Mike Forster (left) and Kristyn Trickey (right) spend multiple nights a week supplying people experiencing homelessness in Penticton with food, clothing, blankets and other essential items. (Jesse Day - Western News)

Mike Forster (left) and Kristyn Trickey (right) spend multiple nights a week supplying people experiencing homelessness in Penticton with food, clothing, blankets and other essential items. (Jesse Day - Western News)

Keeping the cold off: Penticton’s saviours to those experiencing homelessness

‘We can at least make that person a little warmer, a little more comfortable, a little less hungry’

“We’re homeless hunting right now,” that’s how Mike Forster describes his searches for people experiencing homelessness in Penticton.

Multiple nights a week, Forster and Kristyn Trickey load up a van with supplies like food, hot drinks, blankets, clothes, dog food and more and hit the streets “hunting” for people in need to help get them through the night.

Forster founded the Keep the Cold off Penticton Foundation in 2016 after a trip to the local soup kitchen inspired him to do more to help. He was joined by Trickey, who felt the same need to do more, just over a year ago.

Since then, Forster and Trickey have spent two or more nights a week scouring the streets, alleys and stairwells of Penticton. The need for their services in the community is never-ending, Forster said.

READ MORE: Those experiencing homelessness in Kelowna increases from 2018

A “slow night” Saturday Oct. 24 saw the pair provide approximately 10 grateful people — and one puppy— with clothes, food, blankets, hot drinks and dog food.

On the unusually cold October night, Forster starts the hunt by circling Skaha Lake parking lot looking for people living outside. He points out numerous vehicles that appear to have people living in them.

There are at least 150 people experiencing homelessness living in Penticton, according to a recent estimation by Penticton and District Society for Community Living. Forster suggests that number doesn’t include the many people living in their vehicles.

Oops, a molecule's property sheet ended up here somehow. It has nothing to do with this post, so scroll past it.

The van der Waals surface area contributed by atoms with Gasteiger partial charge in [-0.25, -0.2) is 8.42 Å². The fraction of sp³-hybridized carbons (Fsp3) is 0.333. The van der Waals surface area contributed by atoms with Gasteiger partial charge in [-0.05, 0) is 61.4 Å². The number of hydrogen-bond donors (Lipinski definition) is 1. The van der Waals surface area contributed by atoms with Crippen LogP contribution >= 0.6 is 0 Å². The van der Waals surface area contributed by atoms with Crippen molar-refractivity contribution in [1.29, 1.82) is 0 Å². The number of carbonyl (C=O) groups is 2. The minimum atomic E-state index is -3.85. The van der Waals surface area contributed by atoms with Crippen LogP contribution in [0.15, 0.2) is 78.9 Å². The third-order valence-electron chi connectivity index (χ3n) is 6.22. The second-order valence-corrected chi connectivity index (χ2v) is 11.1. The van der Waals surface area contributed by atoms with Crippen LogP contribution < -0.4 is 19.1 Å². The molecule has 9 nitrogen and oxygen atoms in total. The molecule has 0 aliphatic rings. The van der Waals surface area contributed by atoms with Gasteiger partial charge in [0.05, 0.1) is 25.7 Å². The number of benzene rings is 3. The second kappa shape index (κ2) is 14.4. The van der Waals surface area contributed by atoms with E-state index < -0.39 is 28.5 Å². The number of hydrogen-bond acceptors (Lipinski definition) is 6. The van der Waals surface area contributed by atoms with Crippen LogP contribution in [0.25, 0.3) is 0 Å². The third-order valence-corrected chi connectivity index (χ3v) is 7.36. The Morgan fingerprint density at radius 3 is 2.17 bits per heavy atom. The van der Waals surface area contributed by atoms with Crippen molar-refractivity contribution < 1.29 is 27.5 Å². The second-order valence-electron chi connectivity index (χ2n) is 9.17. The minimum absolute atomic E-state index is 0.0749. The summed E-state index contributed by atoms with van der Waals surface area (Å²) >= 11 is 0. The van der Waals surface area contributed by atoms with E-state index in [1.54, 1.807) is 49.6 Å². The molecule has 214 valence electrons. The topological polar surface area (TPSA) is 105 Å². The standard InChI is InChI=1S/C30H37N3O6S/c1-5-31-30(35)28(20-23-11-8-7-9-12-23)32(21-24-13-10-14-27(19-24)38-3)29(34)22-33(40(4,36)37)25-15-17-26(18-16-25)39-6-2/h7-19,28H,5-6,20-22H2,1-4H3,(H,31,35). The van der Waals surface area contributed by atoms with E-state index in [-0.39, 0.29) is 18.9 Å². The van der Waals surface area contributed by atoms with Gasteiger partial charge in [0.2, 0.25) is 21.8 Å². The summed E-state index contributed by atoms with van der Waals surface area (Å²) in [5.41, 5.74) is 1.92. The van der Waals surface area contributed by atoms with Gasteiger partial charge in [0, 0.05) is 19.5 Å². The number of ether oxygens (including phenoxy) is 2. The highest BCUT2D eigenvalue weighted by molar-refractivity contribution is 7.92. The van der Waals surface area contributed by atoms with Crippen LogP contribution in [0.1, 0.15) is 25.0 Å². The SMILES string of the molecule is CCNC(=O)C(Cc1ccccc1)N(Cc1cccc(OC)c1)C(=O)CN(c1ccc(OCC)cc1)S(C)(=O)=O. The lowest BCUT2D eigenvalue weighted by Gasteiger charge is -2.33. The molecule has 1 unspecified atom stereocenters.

The first person Forster and Trickey find that night is hunched over in a sleeping bag under a covered area near Penticton Plaza. Stunned by the -10 C weather, the man asks for anything to help keep warm. Forster and Trickey give the man samosas, hot chocolate, snacks, winter boots and gloves.

Forster’s van begins each night filled with supplies, it is often empty by the time he gets home. (Jesse Day – Western News)

The pair soon after spotted another young man obscured by trees and alone in the corner of a large parking lot.

After warming him up with a mocha, samosas, an instant noodle soup, and a cup of oatmeal, they asked what else he could use. “Pants,” said the man, seemingly in his early twenties. After being given two pairs of pants, the man was overcome with a large, genuine smile.

Forster and Trickey wrapped up the night by helping a husband and wife with an energetic puppy who were living in a large moving van. The couple explained that their van had been towed multiple times in the last week, costing hundreds in impound lot fees and making the road to getting back on their feet even more challenging.

After being supplied with bags of dog food, warm clothes, hot chocolate, soup and snacks, the woman was visibly overcome with emotion. “You guys are just absolutely amazing… life-savers,” she said. “Hopefully I can do this for people too one day,” she said.

Overdoses have spiked in Penticton in recent weeks. Forster and Trickey saved a woman’s life Oct. 7 after she was found overdosing in church stairwell. (Keep the Cold Off Penticton Foundation/Facebook)